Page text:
On his trip to Great Britain, McGill had negotiated a long-term loan from the estate of George Stanfield to permit Moses Judah Hayes* to purchase and revamp the Montreal waterworks. In cooperation with John Molson Jr and other Bank of Montreal directors, McGill became active in the new steamboat monopoly on the Ottawa River. The Ottawa and Rideau Forwarding Company, a corporate restructuring of the Ottawa Steamboat Company, was to be McGill’s only fruitful long-term investment. At his death in 1860, it was providing him with an annual revenue of £728.
As a member of the Legislative Council since January 1832, the Honourable Peter McGill – for members of council were all honourable men – was active in Lower Canada’s largest land deal. Organized in 1832 by Russell Ellice and Nathaniel Gould, McGill’s London partner, the British American Land Company was sold over a million acres in the Eastern Townships for the sum of £110,321 sterling, by the British government. It thus had a stranglehold on much of the undeveloped agricultural land in the colony. McGill, along with Moffatt, was appointed a commissioner in Canada for the company in 1834. The commissioners’ most important duty, overseeing the purchase of 147 different tracts of land in the developed regions of the townships, was completed by June 1835, thus ensuring almost absolute control over the subsequent agricultural and industrial development of the region.
In 1831 McGill became the first chairman of the board of directors of the Champlain and St Lawrence Railroad, which ran from La Prairie to Saint-Jean (Saint-Jean-sur-Richelieu). Although he was probably only a minor shareholder in British North America’s first railway (it used wood not only for the ties but for the rails as well), his prominence in the business community had given this early venture greater credibility than it would otherwise probably have merited. In 1845, together with John Alfred Poor*, Alexander Tilloch Galt*, Moffatt, and others, he was an early promoter of the St Lawrence and Atlantic Rail-road. He sat on the first board of directors of the railway which, when completed, would link Montreal and Portland through the Eastern Townships. Upon the railway’s merger with the Grand Trunk in 1853, he went on to the new board.
McGill was not only an honourable man, but a religious man. A life-long member of the Church of Scotland, he and John Redpath* owned St Paul’s Church in Montreal and only sold it to the trustees on condition that it and its associated school be kept free of the heresies of the “Great Disruption” or the Erskinites. Lest it be thought that this defence of Calvinist orthodoxy by McGill was evidence of a narrow-minded approach to religious matters, it should be stressed that Sarah, who was a member of the Church of England, brought up their sons, John Shuter Davenport and Sydenham Clitherow, as Anglicans, and McGill subsidized the construction of the Congregational church. It must be admitted that the latter was part of a larger real estate deal in which McGill was attempting to develop a number of lots, and the church would serve as a selling point. Be that as it may, he was a long-time president of the Montreal Auxiliary Bible Society (1834–43) and the Lay Association of Montreal (1845–60) and was elected elder of St Paul’s in 1845.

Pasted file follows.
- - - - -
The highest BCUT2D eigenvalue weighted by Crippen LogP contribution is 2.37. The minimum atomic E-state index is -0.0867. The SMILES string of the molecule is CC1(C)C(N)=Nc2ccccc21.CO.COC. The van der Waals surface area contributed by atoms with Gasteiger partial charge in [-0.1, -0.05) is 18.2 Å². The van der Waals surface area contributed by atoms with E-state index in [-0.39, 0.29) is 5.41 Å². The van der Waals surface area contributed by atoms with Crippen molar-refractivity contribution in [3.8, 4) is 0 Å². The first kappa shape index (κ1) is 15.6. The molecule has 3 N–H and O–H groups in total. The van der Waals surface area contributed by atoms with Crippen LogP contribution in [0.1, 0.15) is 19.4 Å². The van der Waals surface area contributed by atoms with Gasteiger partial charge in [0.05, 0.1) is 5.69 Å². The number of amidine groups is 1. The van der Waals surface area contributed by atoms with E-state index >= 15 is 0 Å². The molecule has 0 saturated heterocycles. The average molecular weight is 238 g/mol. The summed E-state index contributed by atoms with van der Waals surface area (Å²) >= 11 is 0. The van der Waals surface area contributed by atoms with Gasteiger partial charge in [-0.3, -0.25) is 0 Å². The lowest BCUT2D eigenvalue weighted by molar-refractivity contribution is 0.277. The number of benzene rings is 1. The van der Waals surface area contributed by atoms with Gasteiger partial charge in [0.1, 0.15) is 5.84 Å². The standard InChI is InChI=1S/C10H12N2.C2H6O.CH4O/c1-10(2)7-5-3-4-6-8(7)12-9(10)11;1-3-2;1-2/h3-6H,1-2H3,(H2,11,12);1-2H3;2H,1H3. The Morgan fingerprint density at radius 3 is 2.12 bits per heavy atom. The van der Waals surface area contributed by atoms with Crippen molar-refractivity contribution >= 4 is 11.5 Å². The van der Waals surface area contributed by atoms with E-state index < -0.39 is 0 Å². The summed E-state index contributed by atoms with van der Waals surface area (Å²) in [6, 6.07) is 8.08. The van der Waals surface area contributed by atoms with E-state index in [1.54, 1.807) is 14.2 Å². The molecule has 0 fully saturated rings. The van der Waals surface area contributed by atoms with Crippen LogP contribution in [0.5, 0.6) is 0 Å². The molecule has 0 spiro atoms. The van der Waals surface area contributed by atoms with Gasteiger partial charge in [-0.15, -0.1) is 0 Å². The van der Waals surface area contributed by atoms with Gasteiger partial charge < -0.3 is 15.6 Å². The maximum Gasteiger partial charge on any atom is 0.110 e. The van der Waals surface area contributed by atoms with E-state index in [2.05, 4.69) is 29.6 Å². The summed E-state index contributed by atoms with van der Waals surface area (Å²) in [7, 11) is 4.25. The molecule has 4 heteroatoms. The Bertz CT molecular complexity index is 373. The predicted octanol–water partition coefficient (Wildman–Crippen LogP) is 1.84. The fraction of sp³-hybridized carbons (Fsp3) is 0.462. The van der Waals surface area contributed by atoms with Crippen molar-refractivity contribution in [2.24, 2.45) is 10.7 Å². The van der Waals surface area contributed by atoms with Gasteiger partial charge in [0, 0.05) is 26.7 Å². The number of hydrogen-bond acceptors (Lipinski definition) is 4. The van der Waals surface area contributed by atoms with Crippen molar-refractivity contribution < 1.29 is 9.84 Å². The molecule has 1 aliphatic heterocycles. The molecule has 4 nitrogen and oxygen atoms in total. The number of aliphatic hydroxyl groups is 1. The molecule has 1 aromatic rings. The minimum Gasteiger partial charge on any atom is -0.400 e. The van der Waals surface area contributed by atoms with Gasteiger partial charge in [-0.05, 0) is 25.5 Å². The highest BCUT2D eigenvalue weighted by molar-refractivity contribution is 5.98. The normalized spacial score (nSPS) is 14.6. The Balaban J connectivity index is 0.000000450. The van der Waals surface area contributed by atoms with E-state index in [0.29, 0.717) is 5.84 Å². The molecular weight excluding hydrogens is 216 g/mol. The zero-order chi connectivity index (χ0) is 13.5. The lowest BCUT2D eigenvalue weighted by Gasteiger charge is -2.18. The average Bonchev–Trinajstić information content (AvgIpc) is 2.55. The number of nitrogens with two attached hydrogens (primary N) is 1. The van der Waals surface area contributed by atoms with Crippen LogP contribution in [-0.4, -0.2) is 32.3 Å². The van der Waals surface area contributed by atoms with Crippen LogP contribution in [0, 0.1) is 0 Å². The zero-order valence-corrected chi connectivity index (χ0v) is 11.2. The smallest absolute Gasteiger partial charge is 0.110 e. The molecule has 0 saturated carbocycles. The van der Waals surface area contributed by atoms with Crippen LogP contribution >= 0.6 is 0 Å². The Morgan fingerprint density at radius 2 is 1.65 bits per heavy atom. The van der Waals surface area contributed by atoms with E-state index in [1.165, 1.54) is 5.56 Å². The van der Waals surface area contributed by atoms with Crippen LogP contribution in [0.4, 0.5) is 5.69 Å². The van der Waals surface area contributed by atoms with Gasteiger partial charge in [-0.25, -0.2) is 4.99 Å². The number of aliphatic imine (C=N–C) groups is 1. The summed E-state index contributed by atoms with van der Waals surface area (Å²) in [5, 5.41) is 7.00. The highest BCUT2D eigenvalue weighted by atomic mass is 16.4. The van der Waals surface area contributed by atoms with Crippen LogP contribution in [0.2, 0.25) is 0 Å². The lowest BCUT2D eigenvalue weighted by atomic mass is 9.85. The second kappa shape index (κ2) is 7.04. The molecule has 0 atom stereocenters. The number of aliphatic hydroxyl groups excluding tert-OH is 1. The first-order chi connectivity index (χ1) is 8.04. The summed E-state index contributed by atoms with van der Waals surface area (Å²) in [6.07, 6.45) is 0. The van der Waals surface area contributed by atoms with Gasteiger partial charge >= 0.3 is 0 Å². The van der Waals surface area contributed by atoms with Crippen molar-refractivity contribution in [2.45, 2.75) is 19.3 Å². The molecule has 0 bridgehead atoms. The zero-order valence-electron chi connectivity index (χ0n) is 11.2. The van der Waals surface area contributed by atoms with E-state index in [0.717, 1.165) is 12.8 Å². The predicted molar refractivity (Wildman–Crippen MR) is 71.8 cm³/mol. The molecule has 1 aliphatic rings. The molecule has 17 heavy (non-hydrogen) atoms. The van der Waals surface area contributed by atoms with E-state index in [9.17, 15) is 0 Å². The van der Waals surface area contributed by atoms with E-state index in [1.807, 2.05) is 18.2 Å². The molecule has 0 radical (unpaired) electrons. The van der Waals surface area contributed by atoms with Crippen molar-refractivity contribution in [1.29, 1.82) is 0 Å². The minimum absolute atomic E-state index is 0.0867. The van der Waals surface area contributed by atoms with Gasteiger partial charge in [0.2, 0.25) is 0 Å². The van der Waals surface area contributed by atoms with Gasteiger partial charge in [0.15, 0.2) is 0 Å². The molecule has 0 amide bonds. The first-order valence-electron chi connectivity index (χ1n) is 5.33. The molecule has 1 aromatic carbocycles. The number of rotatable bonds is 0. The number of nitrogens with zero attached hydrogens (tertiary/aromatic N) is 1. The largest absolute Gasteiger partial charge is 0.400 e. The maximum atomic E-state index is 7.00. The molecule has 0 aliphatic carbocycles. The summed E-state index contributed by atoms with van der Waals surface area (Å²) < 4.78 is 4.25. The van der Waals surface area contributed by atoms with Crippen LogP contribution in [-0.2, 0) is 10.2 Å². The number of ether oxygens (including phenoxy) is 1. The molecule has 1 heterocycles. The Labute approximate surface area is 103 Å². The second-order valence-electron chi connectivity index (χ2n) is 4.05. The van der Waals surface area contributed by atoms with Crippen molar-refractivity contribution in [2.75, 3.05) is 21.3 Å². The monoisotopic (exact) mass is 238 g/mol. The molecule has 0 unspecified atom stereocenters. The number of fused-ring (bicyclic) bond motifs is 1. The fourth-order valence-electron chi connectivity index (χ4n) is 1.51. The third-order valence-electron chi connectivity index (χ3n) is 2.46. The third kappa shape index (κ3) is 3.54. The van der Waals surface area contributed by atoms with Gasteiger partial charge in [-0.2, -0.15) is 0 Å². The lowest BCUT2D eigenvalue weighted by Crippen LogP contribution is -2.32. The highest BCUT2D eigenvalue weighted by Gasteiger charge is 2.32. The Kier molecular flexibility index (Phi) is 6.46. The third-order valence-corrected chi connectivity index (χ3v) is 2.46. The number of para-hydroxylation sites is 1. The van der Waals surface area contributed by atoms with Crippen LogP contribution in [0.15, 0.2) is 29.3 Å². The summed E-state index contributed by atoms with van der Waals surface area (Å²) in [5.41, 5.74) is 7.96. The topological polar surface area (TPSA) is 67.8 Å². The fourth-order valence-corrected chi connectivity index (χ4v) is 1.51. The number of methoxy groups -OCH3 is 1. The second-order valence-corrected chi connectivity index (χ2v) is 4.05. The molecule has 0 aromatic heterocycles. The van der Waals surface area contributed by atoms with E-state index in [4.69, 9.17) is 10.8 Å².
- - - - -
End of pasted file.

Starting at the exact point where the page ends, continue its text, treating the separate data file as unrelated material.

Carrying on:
McGill was also a community leader in matters social and mystical. The first president of the St Andrew’s Society (1835–42), he went on to become the provincial grand superintendent of Royal Arch masonry for the Province of Canada. While holding that post from 1847 to 1850, he also served the almost mandatory term of president of the Montreal Board of Trade in 1848.
McGill had been a member of the Legislative Council from January 1832 to March 1838. In April 1838 he was appointed to the Special Council set up with dictatorial powers following the rebellion of 1837. He sat for two months and from November 1838 to 1841 was a member of both the Special and Executive councils. As president of the Constitutional Association of Montreal from 1836 to 1839, McGill had been the spokesman for the Anglo-Scottish mercantile community and he had advocated the union of Upper and Lower Canada as a solution to the colonies’ problems. After the union in 1841, he was again appointed to the Legislative Council and remained a member until his death, serving as its speaker from May 1847 to March 1848. Concomitant with his term as speaker, he again served on the Executive Council, as a member of the conservative ministry of Henry Sherwood and Denis-Benjamin Papineau until December 1847 and, after Papineau’s resignation, in the ministry led by Sherwood alone. A justice of the peace for the district of Montreal since at least 1827, McGill had participated in the day to day running of the city in the years prior to its gaining a charter. He was therefore a politically safe person for the Colonial Office to appoint as the city’s first mayor in 1840. He declined to seek elective office when the first mayoralty campaign took place in 1842. Thus, although McGill held high political office, it was always as an appointed official, a fact that bears witness more to the importance of his business connections and those of the Bank of Montreal than to any particularly strong political character of the man himself.